Who can count the dust of Jacob, and the number of the fourth part of Israel? Let me die the death of the righteous, and let my last end be like his!
The fourth part of Israel - i. e., each one of the four camps, into which the host of Israel was divided (see Numbers 2), seemed to swarm with innumerable multitudes. Possibly Balaam could only see one camp. Balaam bears testimony in this verse to the fulfillment of the promises in Genesis 13:16; Genesis 28:14.
The righteous - i. e., the ancestors of Israel, who "died in faith, not having received the promises, but having seen them afar off" Hebrews 11:13. With their histories Balaam was familiar, particularly with that of Abraham, "the righteous man" whom God had "raised up from the east (and) called to His foot" Isaiah 41:2.
Let my last end be like his - Render rather, "last estate," for the reference is not so much to the act of death, as to all that followed upon it - to the future, in which the name and influence of the deceased person would be perpetuated.
And Balak said unto Balaam, What hast thou done unto me? I took thee to curse mine enemies, and, behold, thou hast blessed them altogether.
And he answered and said, Must I not take heed to speak that which the LORD hath put in my mouth?
And Balak said unto him, Come, I pray thee, with me unto another place, from whence thou mayest see them: thou shalt see but the utmost part of them, and shalt not see them all: and curse me them from thence.
Balak seems to hope that the prophet's words in Numbers 23:10 reflected the impression conveyed by the scene before him at the moment of the augury; and so that the sight of a mere few straggling Israelites in the utmost part of the camp might induce a different estimate of their resources and prospects.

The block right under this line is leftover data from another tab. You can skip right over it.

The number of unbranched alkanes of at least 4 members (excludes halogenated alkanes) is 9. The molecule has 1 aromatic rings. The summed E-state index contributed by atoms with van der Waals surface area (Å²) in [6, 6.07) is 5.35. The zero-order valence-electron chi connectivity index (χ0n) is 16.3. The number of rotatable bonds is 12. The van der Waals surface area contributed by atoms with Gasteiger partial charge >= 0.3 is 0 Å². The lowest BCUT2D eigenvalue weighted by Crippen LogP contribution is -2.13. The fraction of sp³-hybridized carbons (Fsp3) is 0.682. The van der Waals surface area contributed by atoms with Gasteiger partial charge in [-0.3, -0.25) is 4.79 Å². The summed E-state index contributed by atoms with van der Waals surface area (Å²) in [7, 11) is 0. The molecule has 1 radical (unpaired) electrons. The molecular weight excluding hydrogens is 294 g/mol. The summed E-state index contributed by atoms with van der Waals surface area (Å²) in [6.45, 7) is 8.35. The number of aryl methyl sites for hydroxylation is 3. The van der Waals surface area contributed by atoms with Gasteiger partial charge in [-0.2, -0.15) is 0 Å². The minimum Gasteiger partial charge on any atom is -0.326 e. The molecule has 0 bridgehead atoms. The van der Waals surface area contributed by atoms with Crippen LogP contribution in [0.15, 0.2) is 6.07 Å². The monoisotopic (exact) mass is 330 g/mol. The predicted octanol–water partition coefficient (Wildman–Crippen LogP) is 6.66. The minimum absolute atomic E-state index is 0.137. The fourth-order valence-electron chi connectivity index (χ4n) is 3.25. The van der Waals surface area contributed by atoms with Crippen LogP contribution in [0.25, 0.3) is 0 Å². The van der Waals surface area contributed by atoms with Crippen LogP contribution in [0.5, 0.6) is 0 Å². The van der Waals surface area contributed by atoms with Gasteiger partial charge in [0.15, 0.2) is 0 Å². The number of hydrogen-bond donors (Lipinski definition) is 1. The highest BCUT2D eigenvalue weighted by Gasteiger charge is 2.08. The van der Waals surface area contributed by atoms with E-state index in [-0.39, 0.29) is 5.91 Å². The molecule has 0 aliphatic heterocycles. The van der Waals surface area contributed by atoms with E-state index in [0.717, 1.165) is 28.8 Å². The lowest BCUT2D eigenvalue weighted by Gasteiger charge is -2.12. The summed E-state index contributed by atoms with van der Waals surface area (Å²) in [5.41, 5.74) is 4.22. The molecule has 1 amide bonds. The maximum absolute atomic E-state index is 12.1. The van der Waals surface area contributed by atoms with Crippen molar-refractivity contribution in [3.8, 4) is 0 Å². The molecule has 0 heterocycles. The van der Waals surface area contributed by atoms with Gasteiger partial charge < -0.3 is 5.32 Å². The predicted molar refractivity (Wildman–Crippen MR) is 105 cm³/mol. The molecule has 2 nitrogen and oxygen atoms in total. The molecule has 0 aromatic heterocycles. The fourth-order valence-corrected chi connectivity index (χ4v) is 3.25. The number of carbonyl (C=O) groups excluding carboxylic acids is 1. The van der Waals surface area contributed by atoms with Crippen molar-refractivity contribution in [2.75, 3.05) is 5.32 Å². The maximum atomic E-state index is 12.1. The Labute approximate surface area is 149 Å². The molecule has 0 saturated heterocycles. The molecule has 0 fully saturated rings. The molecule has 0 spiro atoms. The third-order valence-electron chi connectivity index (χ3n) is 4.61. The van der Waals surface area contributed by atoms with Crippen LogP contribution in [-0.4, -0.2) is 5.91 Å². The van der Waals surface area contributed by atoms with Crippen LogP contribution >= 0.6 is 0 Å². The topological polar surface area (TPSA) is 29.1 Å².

And he brought him into the field of Zophim, to the top of Pisgah, and built seven altars, and offered a bullock and a ram on every altar.
The field of Zophim - Or, "of watchers." It lay upon the top of Pisgah, north of the former station, and nearer to the Israelite camp; the greater part of which was, however, probably concealed from it by an intervening spur of the hill. Beyond the camp Balaam's eye would pass on to the bed of the Jordan. It was perhaps a lion coming up in his strength from the swelling of that stream (compare Jeremiah 49:19) that furnished him with the augury he awaited, and so dictated the final similitude of his next parable.
And he said unto Balak, Stand here by thy burnt offering, while I meet the LORD yonder.
And the LORD met Balaam, and put a word in his mouth, and said, Go again unto Balak, and say thus.
And when he came to him, behold, he stood by his burnt offering, and the princes of Moab with him. And Balak said unto him, What hath the LORD spoken?
And he took up his parable, and said, Rise up, Balak, and hear; hearken unto me, thou son of Zippor:
God is not a man, that he should lie; neither the son of man, that he should repent: hath he said, and shall he not do it? or hath he spoken, and shall he not make it good?
Behold, I have received commandment to bless: and he hath blessed; and I cannot reverse it.
I have received commandment to bless - literally, "I have received to bless." The reason of his blessing lay in the augury which he acknowledged, and in the divine overruling impulse which he could not resist, not in any "commandment" in words.